Safe standing works at Celtic, it works in Germany’s Bundesliga, it works at rugby matches, at horse racing, concerts and boxing. United fans are in favour of it, Liverpool fans too. Manchester City are in favour while Everton have a provision for safe standing at their new stadium.
Is it the people who want to stand that are the problem, or that too many in government still view football fans with disdain? Or is the deciding factor memories of the Hillsborough disaster which for too long was conveniently blamed on dangerous over-packed terraces.
Or is it a political issue, because there’s little to gain for the government which reintroduces standing? It’s hardly a vote-winner, but football is a huge part of the social fabric of British life and the majority of match-going football fans want to see safe standing.
All-seater stadia were introduced as part of the Football Spectators Act of 1989, brought in following recommendations made in the Taylor Report on Hillsborough. Under it, all clubs in the top two divisions of English football must have all-seater stadiums. Clubs initially backed the act, but a quarter of a century on, views have changed. United used to be against the idea, and I spoke to Martin Edwards, the chairman at the time when Old Trafford became an all-seater.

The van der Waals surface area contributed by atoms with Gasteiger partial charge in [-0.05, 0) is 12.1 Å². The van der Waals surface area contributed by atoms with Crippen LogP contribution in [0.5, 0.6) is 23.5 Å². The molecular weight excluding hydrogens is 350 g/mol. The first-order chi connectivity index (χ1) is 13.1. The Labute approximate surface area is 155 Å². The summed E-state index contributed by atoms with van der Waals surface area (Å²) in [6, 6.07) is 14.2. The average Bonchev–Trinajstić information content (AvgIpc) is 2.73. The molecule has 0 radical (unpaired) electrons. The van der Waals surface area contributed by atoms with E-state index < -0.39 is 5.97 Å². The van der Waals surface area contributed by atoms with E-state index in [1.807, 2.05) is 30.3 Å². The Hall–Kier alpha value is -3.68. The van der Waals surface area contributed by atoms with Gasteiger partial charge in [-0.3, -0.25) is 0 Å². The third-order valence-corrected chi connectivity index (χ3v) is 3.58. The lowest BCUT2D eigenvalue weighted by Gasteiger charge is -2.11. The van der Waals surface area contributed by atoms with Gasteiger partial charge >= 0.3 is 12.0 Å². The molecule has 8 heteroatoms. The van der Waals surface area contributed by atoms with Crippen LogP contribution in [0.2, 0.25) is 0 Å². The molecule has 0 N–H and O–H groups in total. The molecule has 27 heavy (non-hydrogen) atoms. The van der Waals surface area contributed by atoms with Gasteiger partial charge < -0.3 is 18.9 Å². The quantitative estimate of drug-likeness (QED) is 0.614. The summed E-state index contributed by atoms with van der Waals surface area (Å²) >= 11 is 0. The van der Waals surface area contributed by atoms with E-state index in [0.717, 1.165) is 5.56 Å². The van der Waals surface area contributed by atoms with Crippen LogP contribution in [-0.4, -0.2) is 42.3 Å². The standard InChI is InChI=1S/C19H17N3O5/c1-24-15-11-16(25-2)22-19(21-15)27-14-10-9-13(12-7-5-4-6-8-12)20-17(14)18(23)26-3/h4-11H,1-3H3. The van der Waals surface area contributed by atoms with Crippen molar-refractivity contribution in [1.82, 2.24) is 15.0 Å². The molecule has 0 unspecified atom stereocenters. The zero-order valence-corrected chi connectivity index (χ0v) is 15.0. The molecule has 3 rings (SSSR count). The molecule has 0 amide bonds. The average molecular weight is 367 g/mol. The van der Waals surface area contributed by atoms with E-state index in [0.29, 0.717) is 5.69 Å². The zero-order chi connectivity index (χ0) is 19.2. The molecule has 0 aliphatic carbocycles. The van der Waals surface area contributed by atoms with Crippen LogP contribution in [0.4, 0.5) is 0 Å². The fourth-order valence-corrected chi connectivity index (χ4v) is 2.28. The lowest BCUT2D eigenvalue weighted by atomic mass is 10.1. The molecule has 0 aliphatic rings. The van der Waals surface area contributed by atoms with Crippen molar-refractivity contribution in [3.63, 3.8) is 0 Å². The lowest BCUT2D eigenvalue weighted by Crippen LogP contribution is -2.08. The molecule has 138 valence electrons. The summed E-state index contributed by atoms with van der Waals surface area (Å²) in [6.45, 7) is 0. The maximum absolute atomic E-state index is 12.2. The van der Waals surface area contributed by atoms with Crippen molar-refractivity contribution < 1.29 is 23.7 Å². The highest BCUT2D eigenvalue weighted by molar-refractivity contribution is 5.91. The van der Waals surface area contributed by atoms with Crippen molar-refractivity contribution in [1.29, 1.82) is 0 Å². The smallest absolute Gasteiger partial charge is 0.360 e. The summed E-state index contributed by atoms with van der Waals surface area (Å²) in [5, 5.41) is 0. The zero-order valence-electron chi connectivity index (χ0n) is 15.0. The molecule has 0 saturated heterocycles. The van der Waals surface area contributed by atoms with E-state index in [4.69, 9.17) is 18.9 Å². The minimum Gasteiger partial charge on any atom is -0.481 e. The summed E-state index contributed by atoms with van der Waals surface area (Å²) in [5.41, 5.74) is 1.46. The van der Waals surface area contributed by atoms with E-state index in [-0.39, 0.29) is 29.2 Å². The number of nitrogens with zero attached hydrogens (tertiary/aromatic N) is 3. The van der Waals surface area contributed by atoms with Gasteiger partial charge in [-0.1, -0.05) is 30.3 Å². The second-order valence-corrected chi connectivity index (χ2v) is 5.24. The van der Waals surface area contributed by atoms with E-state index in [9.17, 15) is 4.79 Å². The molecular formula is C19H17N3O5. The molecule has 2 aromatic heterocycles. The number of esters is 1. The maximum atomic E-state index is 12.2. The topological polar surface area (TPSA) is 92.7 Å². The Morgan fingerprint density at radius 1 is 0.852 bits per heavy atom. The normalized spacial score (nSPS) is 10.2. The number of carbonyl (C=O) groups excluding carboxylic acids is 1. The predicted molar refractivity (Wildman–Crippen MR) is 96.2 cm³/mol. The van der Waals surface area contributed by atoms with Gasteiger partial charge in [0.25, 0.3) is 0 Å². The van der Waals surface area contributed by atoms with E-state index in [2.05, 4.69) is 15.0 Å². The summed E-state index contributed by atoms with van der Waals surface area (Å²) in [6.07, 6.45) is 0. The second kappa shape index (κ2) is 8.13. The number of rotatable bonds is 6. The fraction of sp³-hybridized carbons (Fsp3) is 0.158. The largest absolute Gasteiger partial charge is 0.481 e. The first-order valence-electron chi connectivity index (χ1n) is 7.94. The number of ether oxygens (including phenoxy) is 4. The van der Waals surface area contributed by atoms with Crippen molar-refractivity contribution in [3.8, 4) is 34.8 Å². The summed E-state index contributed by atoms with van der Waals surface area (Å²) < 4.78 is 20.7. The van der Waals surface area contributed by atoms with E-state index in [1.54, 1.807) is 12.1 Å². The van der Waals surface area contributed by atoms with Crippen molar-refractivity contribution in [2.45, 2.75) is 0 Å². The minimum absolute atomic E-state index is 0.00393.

“I’ve always been against standing but I’ve been reading about the rail seats and how they can be safe,” he said. “I was dead against the return of standing, but rail seats could work. I wouldn’t welcome a return to the old-style terraces.”
The current executives at Old Trafford are actively in favour, while the Liberal Democrat party have pledged to allow safe standing if elected. Manchester City have more chance of losing all their remaining league games, but a cross-party group of MPs have urged the Home Secretary to review the law on safe standing.
Despite the setbacks for West Brom, change will come and it should come if that’s what the bulk of football fans want.
Andy Mitten is a freelance writer and the founder and editor of United We Stand. Follow him on Twitter: @AndyMitten.